Page Two

By Stan Gibson  |  Posted 2002-08-09 Print this article Print

: Interview"> EWEEK: That sounds more like what Accenture and companies like that might do. Amoroso: The Accentures of the world do this, but a lot of these organizations have developed very deep vendor partnerships and they tend to build a core competence in these [vendor] packages. And they have invested in the people with this expertise.
Were not getting into the implementation services work. However, our independence puts us in a better position to advise customers without regard to alliances.
Meta started principally in research and analysis. But in recent years we developed a consulting practice to give customers more hands-on attention and more support. Its a great growth opportunity for us. EWEEK: Will this help bring you back to profitability soon? Amoroso: We just released our second-quarter earnings. While the general downturn has affected everyone, weve done better than others in our space, in terms of revenue declines and profitability. We are still losing money, and I wont say when well be profitable. However, we took action early and had our downsizing in April of 2001. EWEEK: Was founder Dale Kutnick asked to step aside? Amoroso: In any companys development, people ask themselves what they like to do and what they dont like to do. Dale started the company in 1989 and has had a very successful reign. What Dale really likes to do is research. He works with the research team on the methodology and he works with customers. When you get to be a $100 million company, the CEO is going to spend most of his time running the business. Dale discussed with the board what he wanted to do and collectively they worked on it. Dale is staying as chairman of the board. EWEEK: Research firms sometimes are suspected of conflicts of interest when they work for vendors as well as customers. What is METAs reponse to such questions? Amoroso: What our customers are looking for among the research and consulting companies is objectivity and independence. If they felt we would be more favorable to companies we had a larger relationship with, then what value would we have? At META, no single analyst publishes without other analysts participation, and we do not compensate our analysts for the depth of a vendor relationship because we want them to be objective. There are some vendors that have asked us to help them in their strategies. We do that, but its 35 percent of our business, and we do that with a different group of analysts.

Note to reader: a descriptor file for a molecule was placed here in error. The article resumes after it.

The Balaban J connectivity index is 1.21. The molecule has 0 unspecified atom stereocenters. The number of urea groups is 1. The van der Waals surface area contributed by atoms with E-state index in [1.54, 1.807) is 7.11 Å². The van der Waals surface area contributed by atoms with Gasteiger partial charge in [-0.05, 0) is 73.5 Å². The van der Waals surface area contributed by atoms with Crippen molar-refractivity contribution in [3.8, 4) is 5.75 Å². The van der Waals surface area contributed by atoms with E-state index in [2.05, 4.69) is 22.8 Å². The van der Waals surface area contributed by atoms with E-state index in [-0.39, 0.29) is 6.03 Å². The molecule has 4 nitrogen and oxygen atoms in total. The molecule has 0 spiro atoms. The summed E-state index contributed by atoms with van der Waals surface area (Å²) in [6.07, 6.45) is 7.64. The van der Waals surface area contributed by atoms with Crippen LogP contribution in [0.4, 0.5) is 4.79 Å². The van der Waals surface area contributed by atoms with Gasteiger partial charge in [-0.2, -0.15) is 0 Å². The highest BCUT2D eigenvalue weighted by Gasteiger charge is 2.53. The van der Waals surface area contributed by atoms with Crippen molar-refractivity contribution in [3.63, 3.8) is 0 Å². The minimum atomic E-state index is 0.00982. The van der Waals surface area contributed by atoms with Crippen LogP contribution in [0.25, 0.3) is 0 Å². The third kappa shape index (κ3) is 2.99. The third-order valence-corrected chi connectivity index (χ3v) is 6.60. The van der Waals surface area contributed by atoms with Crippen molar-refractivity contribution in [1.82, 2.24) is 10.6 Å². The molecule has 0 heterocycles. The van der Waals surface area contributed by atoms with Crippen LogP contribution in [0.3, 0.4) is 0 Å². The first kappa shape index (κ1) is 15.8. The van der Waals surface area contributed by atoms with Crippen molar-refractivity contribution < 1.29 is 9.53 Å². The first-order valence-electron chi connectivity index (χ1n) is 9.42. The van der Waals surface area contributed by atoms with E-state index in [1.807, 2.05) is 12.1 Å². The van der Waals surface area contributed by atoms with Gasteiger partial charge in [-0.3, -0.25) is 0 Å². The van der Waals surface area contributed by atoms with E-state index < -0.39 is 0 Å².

Stan Gibson is Executive Editor of eWEEK. In addition to taking part in Ziff Davis eSeminars and taking charge of special editorial projects, his columns and editorials appear regularly in both the print and online editions of eWEEK. He is chairman of eWEEK's Editorial Board, which received the 1999 Jesse H. Neal Award of the American Business Press. In ten years at eWEEK, Gibson has served eWEEK (formerly PC Week) as Executive Editor/eBiz Strategies, Deputy News Editor, Networking Editor, Assignment Editor and Department Editor. His Webcast program, 'Take Down,' appeared on He has appeared on many radio and television programs including TechTV, CNBC, PBS, WBZ-Boston, WEVD New York and New England Cable News. Gibson has appeared as keynoter at many conferences, including CAMP Expo, Society for Information Management, and the Technology Managers Forum. A 19-year veteran covering information technology, he was previously News Editor at Communications Week and was Software Editor and Systems Editor at Computerworld.

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